au revoir.



A very poetic designer
"Born in 1913, the sculptor, jeweler and designer started out as a greeter for fashion designer Elsa Schiaparelli. With her fiery personality, Line Vautrin lasted only a few days. Still, Schiaparelli influenced her later creations, and Line Vautrin opened her first boutique in Paris when she was 25. During World War II, Line Vautrin’s “little somethings” in the form of jewelry, gilded boxes and accessories were popular with Parisian women, whose determined elegance became a form of resistance to the Nazis. 
By the ’60s, she had developed a devoted clientele that included Brigitte Bardot and Ingrid Bergman.
Line Vautrin died in 1997, and soon “prices for her work began to explode—increasing tenfold by 2007,” says James Zemaitis, head of 20th-century design at Sotheby’s. A piece now costs $10,000 to $100,000. Her dreams of the elements and mythology shine through in some of her work, which often focused on stars and constellations." -1stdibs.com

Some of her most sought after pieces were the ones which were decorated with rebus, charades, which of course are only understood if you speak French.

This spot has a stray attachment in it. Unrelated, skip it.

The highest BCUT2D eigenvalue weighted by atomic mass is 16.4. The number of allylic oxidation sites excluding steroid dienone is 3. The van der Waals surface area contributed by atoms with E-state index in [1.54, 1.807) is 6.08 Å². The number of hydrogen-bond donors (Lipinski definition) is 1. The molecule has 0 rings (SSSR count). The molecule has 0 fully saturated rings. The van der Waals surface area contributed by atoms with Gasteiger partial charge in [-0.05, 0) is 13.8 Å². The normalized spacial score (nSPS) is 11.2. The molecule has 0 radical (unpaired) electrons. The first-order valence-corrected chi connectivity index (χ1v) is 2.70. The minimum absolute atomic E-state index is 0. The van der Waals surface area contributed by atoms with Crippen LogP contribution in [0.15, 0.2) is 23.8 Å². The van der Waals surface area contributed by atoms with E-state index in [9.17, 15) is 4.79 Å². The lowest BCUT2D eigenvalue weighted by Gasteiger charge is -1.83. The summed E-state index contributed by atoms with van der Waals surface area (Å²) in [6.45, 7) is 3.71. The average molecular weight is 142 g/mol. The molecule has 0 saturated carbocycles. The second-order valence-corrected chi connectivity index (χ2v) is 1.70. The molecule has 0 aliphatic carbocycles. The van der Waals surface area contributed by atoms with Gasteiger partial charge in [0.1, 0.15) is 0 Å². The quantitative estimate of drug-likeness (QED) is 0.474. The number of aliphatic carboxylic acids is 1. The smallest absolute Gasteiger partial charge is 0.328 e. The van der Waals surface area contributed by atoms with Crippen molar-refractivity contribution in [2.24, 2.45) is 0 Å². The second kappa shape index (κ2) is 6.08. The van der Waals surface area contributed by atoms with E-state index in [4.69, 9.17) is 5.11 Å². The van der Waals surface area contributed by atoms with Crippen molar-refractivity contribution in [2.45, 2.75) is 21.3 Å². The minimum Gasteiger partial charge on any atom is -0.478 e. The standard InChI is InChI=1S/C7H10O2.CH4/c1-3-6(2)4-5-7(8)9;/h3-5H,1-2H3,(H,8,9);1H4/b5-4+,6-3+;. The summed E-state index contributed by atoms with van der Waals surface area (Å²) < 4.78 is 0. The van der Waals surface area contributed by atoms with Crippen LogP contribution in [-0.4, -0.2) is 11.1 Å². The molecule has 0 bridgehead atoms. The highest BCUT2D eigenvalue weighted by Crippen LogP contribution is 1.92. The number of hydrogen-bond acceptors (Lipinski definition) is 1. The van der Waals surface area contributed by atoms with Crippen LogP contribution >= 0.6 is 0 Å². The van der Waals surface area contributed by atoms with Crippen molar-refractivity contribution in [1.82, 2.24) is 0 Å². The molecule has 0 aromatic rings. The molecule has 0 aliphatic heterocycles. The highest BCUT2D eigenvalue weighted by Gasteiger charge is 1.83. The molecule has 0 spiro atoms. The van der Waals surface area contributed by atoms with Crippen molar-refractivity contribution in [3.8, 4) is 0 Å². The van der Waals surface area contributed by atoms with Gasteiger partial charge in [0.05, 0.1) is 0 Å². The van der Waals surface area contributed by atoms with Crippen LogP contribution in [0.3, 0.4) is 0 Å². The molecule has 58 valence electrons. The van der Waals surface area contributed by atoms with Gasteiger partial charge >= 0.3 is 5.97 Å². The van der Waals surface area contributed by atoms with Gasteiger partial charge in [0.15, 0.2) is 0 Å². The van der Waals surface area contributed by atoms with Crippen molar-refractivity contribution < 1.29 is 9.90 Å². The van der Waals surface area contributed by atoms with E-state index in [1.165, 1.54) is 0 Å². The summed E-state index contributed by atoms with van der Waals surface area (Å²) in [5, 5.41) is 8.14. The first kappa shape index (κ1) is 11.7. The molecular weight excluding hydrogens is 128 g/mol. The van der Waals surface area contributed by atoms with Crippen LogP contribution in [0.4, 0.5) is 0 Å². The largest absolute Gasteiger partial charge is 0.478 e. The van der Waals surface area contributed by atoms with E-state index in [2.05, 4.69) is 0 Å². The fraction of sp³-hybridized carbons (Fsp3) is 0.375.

O- B- I- cent pas- si- O- N'- aimant
Obeissant passionemment
Passionately obedient.

la fee- mi- nid- T- bouclier- 2- la femmme
La feminite, bouclier de la femmme
Feminity, the shield of woman.

jeu- t'm- O joue- R- d'u- I plus- KI- R- haie- moins- queue- 2 mains
Je t'aime aujourd'hui plus qu'hier et moins que demain
I love you today more than yesterday and less than tomorrow.

A prayer from St Francis of Assissi

Her gilded bronze and enamel jewellery is exquisite and amazingly modern.

Some of her jewelery also contained messages and charades
or Zodiac signs

"In 1950, the “queen of buttons” invented a new type of resin, Tolosel, which she heated, carved and twisted to create sensual shapes. Her famous convex mirrors were then formed by encrusting small pieces of colored glass or resin into these frames.  Vautrin called them her miroirs sorcières or “witches’ mirrors.”- linevautrin.com

some of her jewelry was also created from her resin, Tolosel

You may want to read the book dedicated to her work.
images linevautrin.com, amazon.com

au revoir.